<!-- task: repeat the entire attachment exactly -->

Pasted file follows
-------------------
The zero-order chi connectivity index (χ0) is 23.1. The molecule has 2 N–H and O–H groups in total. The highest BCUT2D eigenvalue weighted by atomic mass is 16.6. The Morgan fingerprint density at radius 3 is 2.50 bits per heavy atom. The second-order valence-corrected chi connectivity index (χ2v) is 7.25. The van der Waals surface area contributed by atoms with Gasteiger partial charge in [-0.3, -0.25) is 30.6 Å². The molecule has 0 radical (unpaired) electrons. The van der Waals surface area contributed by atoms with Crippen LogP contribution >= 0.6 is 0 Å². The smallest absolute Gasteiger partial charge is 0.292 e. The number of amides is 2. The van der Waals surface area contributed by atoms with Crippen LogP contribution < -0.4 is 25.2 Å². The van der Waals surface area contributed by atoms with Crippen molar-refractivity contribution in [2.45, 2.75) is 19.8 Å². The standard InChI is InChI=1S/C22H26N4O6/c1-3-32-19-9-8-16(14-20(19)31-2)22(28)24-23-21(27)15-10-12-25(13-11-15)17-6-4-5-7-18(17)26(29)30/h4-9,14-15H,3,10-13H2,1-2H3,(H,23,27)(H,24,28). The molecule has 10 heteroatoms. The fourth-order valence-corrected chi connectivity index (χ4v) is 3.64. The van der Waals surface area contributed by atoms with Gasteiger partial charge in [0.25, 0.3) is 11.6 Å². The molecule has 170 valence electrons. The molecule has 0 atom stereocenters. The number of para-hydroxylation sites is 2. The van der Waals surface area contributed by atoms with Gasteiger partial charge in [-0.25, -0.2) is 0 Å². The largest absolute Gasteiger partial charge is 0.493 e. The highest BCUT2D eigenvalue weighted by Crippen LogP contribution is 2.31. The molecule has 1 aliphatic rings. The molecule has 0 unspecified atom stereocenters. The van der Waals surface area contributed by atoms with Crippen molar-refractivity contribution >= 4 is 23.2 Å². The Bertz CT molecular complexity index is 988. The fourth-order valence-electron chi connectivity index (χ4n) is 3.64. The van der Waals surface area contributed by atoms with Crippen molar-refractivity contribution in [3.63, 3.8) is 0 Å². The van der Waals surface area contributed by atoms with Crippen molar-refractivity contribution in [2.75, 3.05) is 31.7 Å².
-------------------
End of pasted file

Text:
The zero-order chi connectivity index (χ0) is 23.1. The molecule has 2 N–H and O–H groups in total. The highest BCUT2D eigenvalue weighted by atomic mass is 16.6. The Morgan fingerprint density at radius 3 is 2.50 bits per heavy atom. The second-order valence-corrected chi connectivity index (χ2v) is 7.25. The van der Waals surface area contributed by atoms with Gasteiger partial charge in [-0.3, -0.25) is 30.6 Å². The molecule has 0 radical (unpaired) electrons. The van der Waals surface area contributed by atoms with Crippen LogP contribution >= 0.6 is 0 Å². The smallest absolute Gasteiger partial charge is 0.292 e. The number of amides is 2. The van der Waals surface area contributed by atoms with Crippen LogP contribution < -0.4 is 25.2 Å². The van der Waals surface area contributed by atoms with Crippen molar-refractivity contribution in [2.45, 2.75) is 19.8 Å². The standard InChI is InChI=1S/C22H26N4O6/c1-3-32-19-9-8-16(14-20(19)31-2)22(28)24-23-21(27)15-10-12-25(13-11-15)17-6-4-5-7-18(17)26(29)30/h4-9,14-15H,3,10-13H2,1-2H3,(H,23,27)(H,24,28). The molecule has 10 heteroatoms. The fourth-order valence-corrected chi connectivity index (χ4v) is 3.64. The van der Waals surface area contributed by atoms with Gasteiger partial charge in [0.25, 0.3) is 11.6 Å². The molecule has 170 valence electrons. The molecule has 0 atom stereocenters. The number of para-hydroxylation sites is 2. The van der Waals surface area contributed by atoms with Gasteiger partial charge in [-0.25, -0.2) is 0 Å². The largest absolute Gasteiger partial charge is 0.493 e. The highest BCUT2D eigenvalue weighted by Crippen LogP contribution is 2.31. The molecule has 1 aliphatic rings. The molecule has 0 unspecified atom stereocenters. The van der Waals surface area contributed by atoms with Crippen molar-refractivity contribution >= 4 is 23.2 Å². The Bertz CT molecular complexity index is 988. The fourth-order valence-electron chi connectivity index (χ4n) is 3.64. The van der Waals surface area contributed by atoms with Crippen molar-refractivity contribution in [3.63, 3.8) is 0 Å². The van der Waals surface area contributed by atoms with Crippen molar-refractivity contribution in [2.75, 3.05) is 31.7 Å².